Device and System Security

Device and system security is of utmost strategic importance to Switzerland. With IT forming the foundation for all key pillars in the society, Switzerland fundamentally relies on commodity devices, systems and/or IT services developed abroad with no verifiable or certifiable evidence of trustworthiness and not open to inspection. Moreover, most modern devices are vulnerable to a plethora of side-channel attacks in hardware due to resource sharing and have been designed with little attention or consideration to security/privacy beyond conventional approaches to program isolation. On the flipside, Switzerland is well-positioned as a promoter of a brand for trustworthiness to pioneer technologies for secure devices and systems that are open to inspection.

In this pillar, we propose to build devices and systems ground up with security and privacy as a contract between software and hardware. Modern approaches to adding ad hoc hardware mechanisms to established vendor CPU’s (e.g., x86, ARM) and patching the software stack to use the mechanisms not only do not address side-channel attacks at a fundamental level but also increase the software complexity which potentially leads to more vulnerability. Moreover, with the slowdown in silicon scaling, the emergence of a spectrum of heterogeneous accelerators in a single device and the move towards decentralized device components with potentially multiple network endpoints, CPU-centric solutions will be less effective.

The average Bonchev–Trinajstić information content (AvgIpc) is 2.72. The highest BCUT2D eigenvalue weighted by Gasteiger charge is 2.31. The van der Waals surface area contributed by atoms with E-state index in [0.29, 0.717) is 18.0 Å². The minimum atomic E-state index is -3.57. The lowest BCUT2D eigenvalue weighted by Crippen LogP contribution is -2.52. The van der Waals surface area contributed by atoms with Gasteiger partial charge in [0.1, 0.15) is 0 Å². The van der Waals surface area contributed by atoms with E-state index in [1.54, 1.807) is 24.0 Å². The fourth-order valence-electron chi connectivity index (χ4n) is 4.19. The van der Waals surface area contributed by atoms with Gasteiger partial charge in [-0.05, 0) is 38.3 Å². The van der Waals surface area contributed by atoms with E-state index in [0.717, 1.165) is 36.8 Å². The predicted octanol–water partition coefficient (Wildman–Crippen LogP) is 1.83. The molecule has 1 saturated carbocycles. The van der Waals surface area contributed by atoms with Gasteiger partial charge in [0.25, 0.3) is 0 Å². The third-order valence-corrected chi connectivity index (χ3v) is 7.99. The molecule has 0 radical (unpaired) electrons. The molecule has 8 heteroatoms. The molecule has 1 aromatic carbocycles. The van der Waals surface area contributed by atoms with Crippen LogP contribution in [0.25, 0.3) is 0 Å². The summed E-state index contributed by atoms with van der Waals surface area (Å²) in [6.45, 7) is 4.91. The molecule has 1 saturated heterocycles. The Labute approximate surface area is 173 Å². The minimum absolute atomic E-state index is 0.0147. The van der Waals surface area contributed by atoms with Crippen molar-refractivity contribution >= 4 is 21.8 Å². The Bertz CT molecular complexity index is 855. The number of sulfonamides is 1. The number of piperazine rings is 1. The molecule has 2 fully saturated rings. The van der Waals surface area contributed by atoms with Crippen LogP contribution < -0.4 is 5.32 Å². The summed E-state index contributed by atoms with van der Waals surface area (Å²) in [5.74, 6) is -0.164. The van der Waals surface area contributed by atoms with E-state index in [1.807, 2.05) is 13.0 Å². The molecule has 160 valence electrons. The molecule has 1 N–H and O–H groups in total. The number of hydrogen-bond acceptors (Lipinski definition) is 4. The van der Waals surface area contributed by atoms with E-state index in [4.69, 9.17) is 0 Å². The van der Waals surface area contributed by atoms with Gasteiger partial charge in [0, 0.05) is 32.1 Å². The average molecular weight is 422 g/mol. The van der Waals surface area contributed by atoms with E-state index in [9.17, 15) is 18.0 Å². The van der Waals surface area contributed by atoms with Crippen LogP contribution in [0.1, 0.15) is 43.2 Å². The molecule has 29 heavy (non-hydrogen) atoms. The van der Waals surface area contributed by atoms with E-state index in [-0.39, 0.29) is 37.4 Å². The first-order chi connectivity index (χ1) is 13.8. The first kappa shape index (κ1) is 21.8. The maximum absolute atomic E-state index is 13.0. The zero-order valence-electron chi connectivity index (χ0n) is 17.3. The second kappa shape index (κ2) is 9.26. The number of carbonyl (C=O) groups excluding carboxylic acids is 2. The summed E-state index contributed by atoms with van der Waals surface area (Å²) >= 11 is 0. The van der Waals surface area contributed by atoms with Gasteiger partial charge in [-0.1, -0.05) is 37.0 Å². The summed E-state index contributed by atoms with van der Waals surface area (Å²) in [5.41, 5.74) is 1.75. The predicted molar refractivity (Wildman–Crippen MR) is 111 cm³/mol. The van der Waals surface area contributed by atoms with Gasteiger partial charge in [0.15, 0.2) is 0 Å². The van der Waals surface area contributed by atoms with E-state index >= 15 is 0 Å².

We will develop software interfaces to hardware components in a device that would guarantee no window of observability for resource sharing with well-defined advertised semantics, which can be used as a building block for building systems and application software that have guaranteed (and verifiable) security properties. Such behaviour can then be inspected and verified in both software and hardware, and can be used to make sure that power and thermal management approaches are compatible with security and privacy constraints imposed by the application target. In the earlier stages of this pillar we will rely on an open-source device ecosystem (e.g., RISC-V) to test the technologies in an IoT environment. IoT devices are emerging as a prevalent substrate in cyber-physical systems with a lower barrier to deployment. These devices also have shallower stacks and software ecosystems allowing for more intrusive co-designed hardware and software solutions for trustworthiness. Moreover, our ground-up technologies (both hardware and software stack) would also be suitable for new accelerator components (in specialized ICs or mapped in reconfigurable hardware as FPGAs) as they emerge in established commodity platforms from mobiles to servers since these architectures are less dependent on the rigid software ecosystem of established CPU’s and similar to IoT’s.